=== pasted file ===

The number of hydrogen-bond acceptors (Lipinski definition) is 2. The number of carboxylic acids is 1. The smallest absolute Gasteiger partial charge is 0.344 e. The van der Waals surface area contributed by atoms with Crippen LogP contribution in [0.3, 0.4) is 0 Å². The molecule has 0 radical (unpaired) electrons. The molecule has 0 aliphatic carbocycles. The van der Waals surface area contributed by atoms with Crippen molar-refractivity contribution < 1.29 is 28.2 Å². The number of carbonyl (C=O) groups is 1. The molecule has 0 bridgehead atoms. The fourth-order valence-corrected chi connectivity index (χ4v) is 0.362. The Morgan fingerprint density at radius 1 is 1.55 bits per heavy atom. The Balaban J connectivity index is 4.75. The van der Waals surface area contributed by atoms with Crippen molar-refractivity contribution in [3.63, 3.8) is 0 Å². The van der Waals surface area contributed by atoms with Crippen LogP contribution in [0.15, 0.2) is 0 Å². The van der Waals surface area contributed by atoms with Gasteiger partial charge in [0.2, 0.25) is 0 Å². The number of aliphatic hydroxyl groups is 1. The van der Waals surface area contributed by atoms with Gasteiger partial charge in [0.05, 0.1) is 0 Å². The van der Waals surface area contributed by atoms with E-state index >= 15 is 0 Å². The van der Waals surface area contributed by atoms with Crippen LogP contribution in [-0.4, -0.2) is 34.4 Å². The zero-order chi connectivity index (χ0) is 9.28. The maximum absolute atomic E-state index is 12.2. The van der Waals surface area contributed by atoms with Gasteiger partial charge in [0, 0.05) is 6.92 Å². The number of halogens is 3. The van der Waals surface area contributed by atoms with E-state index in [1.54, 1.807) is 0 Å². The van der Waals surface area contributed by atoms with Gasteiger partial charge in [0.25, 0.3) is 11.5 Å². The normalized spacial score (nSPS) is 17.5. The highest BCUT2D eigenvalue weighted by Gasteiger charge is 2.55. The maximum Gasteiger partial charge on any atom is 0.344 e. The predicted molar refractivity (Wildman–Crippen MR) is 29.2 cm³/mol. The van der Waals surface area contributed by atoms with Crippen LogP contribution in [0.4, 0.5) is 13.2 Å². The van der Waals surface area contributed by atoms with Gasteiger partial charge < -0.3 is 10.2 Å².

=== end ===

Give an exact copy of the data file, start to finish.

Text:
The number of hydrogen-bond acceptors (Lipinski definition) is 2. The number of carboxylic acids is 1. The smallest absolute Gasteiger partial charge is 0.344 e. The van der Waals surface area contributed by atoms with Crippen LogP contribution in [0.3, 0.4) is 0 Å². The molecule has 0 radical (unpaired) electrons. The molecule has 0 aliphatic carbocycles. The van der Waals surface area contributed by atoms with Crippen molar-refractivity contribution < 1.29 is 28.2 Å². The number of carbonyl (C=O) groups is 1. The molecule has 0 bridgehead atoms. The fourth-order valence-corrected chi connectivity index (χ4v) is 0.362. The Morgan fingerprint density at radius 1 is 1.55 bits per heavy atom. The Balaban J connectivity index is 4.75. The van der Waals surface area contributed by atoms with Crippen molar-refractivity contribution in [3.63, 3.8) is 0 Å². The van der Waals surface area contributed by atoms with Crippen LogP contribution in [0.15, 0.2) is 0 Å². The van der Waals surface area contributed by atoms with Gasteiger partial charge in [0.2, 0.25) is 0 Å². The number of aliphatic hydroxyl groups is 1. The van der Waals surface area contributed by atoms with Gasteiger partial charge in [0.05, 0.1) is 0 Å². The van der Waals surface area contributed by atoms with E-state index >= 15 is 0 Å². The van der Waals surface area contributed by atoms with Crippen LogP contribution in [-0.4, -0.2) is 34.4 Å². The zero-order chi connectivity index (χ0) is 9.28. The maximum absolute atomic E-state index is 12.2. The van der Waals surface area contributed by atoms with Gasteiger partial charge in [0, 0.05) is 6.92 Å². The number of halogens is 3. The van der Waals surface area contributed by atoms with E-state index in [1.54, 1.807) is 0 Å². The van der Waals surface area contributed by atoms with Gasteiger partial charge in [0.25, 0.3) is 11.5 Å². The normalized spacial score (nSPS) is 17.5. The highest BCUT2D eigenvalue weighted by Gasteiger charge is 2.55. The maximum Gasteiger partial charge on any atom is 0.344 e. The predicted molar refractivity (Wildman–Crippen MR) is 29.2 cm³/mol. The van der Waals surface area contributed by atoms with Crippen LogP contribution in [0.4, 0.5) is 13.2 Å². The van der Waals surface area contributed by atoms with Gasteiger partial charge < -0.3 is 10.2 Å².